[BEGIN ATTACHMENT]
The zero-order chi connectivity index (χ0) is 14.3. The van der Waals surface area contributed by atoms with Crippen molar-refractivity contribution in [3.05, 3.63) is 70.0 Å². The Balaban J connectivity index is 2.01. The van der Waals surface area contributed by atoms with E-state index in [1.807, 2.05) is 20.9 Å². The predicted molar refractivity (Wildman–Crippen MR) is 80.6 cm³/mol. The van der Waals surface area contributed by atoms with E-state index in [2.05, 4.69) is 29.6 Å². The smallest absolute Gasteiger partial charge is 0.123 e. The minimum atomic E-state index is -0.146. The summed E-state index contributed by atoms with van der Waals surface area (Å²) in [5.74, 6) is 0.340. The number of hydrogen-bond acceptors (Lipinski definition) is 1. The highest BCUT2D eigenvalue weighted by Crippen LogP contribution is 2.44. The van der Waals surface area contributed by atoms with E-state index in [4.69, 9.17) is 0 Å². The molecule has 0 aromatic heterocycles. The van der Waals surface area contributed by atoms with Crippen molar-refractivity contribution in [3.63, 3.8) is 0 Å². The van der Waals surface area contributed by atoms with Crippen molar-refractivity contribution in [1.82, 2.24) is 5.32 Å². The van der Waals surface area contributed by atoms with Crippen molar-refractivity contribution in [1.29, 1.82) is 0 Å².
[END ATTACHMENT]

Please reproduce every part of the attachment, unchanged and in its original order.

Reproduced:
The zero-order chi connectivity index (χ0) is 14.3. The van der Waals surface area contributed by atoms with Crippen molar-refractivity contribution in [3.05, 3.63) is 70.0 Å². The Balaban J connectivity index is 2.01. The van der Waals surface area contributed by atoms with E-state index in [1.807, 2.05) is 20.9 Å². The predicted molar refractivity (Wildman–Crippen MR) is 80.6 cm³/mol. The van der Waals surface area contributed by atoms with E-state index in [2.05, 4.69) is 29.6 Å². The smallest absolute Gasteiger partial charge is 0.123 e. The minimum atomic E-state index is -0.146. The summed E-state index contributed by atoms with van der Waals surface area (Å²) in [5.74, 6) is 0.340. The number of hydrogen-bond acceptors (Lipinski definition) is 1. The highest BCUT2D eigenvalue weighted by Crippen LogP contribution is 2.44. The van der Waals surface area contributed by atoms with E-state index in [4.69, 9.17) is 0 Å². The molecule has 0 aromatic heterocycles. The van der Waals surface area contributed by atoms with Crippen molar-refractivity contribution in [3.63, 3.8) is 0 Å². The van der Waals surface area contributed by atoms with Crippen molar-refractivity contribution in [1.82, 2.24) is 5.32 Å². The van der Waals surface area contributed by atoms with Crippen molar-refractivity contribution in [1.29, 1.82) is 0 Å².